How much differently might audiences in Sowerby’s day, a hundred years ago, have reacted to the situations in A Man and Some Women?  Would they have identified and sympathized with the fatherless boy as we do?  Today we have not only shed the sense that the sins of parents should be visited on their children, which is well, but have also lost the sense of sin on the part of the parents, which is perhaps not so well.  Clearly the playwright, following in the footsteps of Dickens, thought it necessary to remind the audience of her day that God takes the part of the fatherless (Psalm 146:9) and that charity begins at home.

And in 1914 there was no higher value than an Englishman’s “duty,” about which much is said in this play.  But today we preach “self-fulfillment,” not “duty.”  Would a 1914 audience have felt, on the whole, that Richard’s “duty” to his wife and sisters outweighed his “right” to personal happiness?

The cast of A Man and Some Women was flawless and its entertainment value very high.  It’s hard to criticize anything about the play itself except its awkward title.  The program notes indicate that A Man and Some Women would have come to Broadway in 1914 but for the outbreak of the Great War.  I feel sure that any Broadway impresario would have insisted on a different name for the American production.

Clare Boothe Luce’s The Women at the Shaw Festival

(June 2010) We still think Clare Boothe Luce’s wicked comedy The Women is a great play. But the Shaw Festival’s production of this 1938 play — our long-awaited first chance to see it on stage — doesn’t nearly do it justice. The performances were uneven, and the direction didn’t seem to have any particular focus. 

Deborah Hay as Sylvia Fowler, Helen Taylor as a saleswoman, Heather McGuigan as a department store model, Jenny Young as Mary Haines, and Lisa Codrington as a fitter

The Women is the story of a circle of Park Avenue socialites, their amours, and their cutthroat competition for money and men. We meet them at a bridge party at the home of Mary Haines (Jenny Young), the one woman in the play whom the other women actually seem to like — up to a point. Mary doesn’t gossip like the rest, she isn’t looking to upgrade her husband as some other woman’s expense, and she’s a good mother.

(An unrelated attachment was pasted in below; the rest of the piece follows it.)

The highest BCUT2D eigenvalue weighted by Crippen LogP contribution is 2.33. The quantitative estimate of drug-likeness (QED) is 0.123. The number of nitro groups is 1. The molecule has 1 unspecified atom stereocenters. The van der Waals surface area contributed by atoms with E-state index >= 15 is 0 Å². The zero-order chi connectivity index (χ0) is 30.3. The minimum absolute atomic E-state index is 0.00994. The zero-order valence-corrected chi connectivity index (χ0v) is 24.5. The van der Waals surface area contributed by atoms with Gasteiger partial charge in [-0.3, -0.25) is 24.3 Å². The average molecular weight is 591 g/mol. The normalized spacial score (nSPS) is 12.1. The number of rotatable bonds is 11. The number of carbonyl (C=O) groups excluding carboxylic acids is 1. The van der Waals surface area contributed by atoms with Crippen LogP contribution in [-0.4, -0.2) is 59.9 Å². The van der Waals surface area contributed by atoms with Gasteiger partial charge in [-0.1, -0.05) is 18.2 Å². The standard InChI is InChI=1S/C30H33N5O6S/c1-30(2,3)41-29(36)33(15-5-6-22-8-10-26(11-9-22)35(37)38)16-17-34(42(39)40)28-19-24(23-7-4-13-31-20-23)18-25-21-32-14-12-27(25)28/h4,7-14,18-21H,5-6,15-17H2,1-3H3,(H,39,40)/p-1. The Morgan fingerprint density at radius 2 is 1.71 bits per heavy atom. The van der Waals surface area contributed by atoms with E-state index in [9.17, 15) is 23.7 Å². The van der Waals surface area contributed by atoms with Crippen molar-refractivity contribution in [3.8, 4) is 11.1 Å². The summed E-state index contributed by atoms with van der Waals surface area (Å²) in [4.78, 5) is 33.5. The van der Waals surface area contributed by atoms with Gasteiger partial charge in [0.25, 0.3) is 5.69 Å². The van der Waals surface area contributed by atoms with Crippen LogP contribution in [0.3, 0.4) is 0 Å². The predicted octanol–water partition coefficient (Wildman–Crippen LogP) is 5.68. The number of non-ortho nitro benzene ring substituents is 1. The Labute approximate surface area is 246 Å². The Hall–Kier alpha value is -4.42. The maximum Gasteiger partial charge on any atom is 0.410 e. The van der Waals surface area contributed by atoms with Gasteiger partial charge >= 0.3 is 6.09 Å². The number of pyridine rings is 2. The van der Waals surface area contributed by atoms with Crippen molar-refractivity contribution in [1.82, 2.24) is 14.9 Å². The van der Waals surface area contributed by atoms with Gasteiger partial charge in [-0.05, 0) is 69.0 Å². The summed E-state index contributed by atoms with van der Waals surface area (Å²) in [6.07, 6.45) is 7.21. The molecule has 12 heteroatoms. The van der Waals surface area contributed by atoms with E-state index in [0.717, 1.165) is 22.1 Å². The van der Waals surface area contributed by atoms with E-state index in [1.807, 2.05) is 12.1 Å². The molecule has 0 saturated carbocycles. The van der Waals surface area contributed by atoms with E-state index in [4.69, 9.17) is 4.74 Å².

Moya O’Connell as Crystal Allen

But when the women learn that Mary’s husband Stephen has set up a secret love nest with Crystal Allen (Moya O’Connell), an ambitious floozy who sells perfume at Saks, they turn their claws on Mary and her marriage. Sylvia Fowler (Deborah Hay) urges Mary to visit a gossipy manicurist who, Sylvia knows, is sure to tell Mary the story of her husband’s affair. 

Mary’s mother Mrs. Morehead (Sharry Flett) wisely counsels her daughter to do nothing and to wait until Stephen gets tired of Crystal. But her friends, maliciously relishing the the downfall of Mary’s “perfect” marriage, urge her to give him an ultimatum and, if necessary, the boot. When Edith Potter (Jenny L. Wright) “accidentally” reveals the affair to a gossip columnist, Mary gives in and forces the issue; it isn’t long until she’s heading off to Nevada for a divorce. (There are no men in the cast, but the women talk about men like Stephen Haines so much that we form mental images of them and are surprised at the play’s end to realize that we never actually saw them.) 

Jenny Young as Mary Haines

For these women, making disparaging comments about any “friend” who happens to be out of hearing range is casual sport. But director Alisa Palmer has made the show depend so heavily on laugh lines about the women’s gossiping that the play simply doesn’t deliver the biting satire that it should.